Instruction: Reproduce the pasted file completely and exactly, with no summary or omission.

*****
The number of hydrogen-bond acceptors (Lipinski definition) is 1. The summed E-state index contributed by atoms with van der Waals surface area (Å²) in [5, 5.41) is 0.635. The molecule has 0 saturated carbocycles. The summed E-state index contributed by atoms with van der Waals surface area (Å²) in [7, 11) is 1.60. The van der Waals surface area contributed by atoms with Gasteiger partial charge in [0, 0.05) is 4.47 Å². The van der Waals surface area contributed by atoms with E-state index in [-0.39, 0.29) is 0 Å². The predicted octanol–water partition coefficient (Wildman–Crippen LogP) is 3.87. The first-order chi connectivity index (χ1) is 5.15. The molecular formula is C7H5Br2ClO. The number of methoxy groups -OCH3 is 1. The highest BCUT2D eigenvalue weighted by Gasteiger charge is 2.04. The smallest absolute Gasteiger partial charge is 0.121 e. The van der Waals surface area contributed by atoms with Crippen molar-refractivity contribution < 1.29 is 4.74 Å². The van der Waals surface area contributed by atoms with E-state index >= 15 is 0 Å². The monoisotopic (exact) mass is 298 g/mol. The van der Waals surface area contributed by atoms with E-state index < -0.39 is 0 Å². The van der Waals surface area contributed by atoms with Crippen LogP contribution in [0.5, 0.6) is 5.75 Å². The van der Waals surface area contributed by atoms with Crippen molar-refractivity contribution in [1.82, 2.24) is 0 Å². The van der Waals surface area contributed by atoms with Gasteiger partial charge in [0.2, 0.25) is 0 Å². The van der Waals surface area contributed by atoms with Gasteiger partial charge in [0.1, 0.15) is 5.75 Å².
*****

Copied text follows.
The number of hydrogen-bond acceptors (Lipinski definition) is 1. The summed E-state index contributed by atoms with van der Waals surface area (Å²) in [5, 5.41) is 0.635. The molecule has 0 saturated carbocycles. The summed E-state index contributed by atoms with van der Waals surface area (Å²) in [7, 11) is 1.60. The van der Waals surface area contributed by atoms with Gasteiger partial charge in [0, 0.05) is 4.47 Å². The van der Waals surface area contributed by atoms with E-state index in [-0.39, 0.29) is 0 Å². The predicted octanol–water partition coefficient (Wildman–Crippen LogP) is 3.87. The first-order chi connectivity index (χ1) is 5.15. The molecular formula is C7H5Br2ClO. The number of methoxy groups -OCH3 is 1. The highest BCUT2D eigenvalue weighted by Gasteiger charge is 2.04. The smallest absolute Gasteiger partial charge is 0.121 e. The van der Waals surface area contributed by atoms with Crippen molar-refractivity contribution < 1.29 is 4.74 Å². The van der Waals surface area contributed by atoms with E-state index >= 15 is 0 Å². The monoisotopic (exact) mass is 298 g/mol. The van der Waals surface area contributed by atoms with E-state index < -0.39 is 0 Å². The van der Waals surface area contributed by atoms with Crippen LogP contribution in [0.5, 0.6) is 5.75 Å². The van der Waals surface area contributed by atoms with Crippen molar-refractivity contribution in [1.82, 2.24) is 0 Å². The van der Waals surface area contributed by atoms with Gasteiger partial charge in [0.2, 0.25) is 0 Å². The van der Waals surface area contributed by atoms with Gasteiger partial charge in [0.1, 0.15) is 5.75 Å².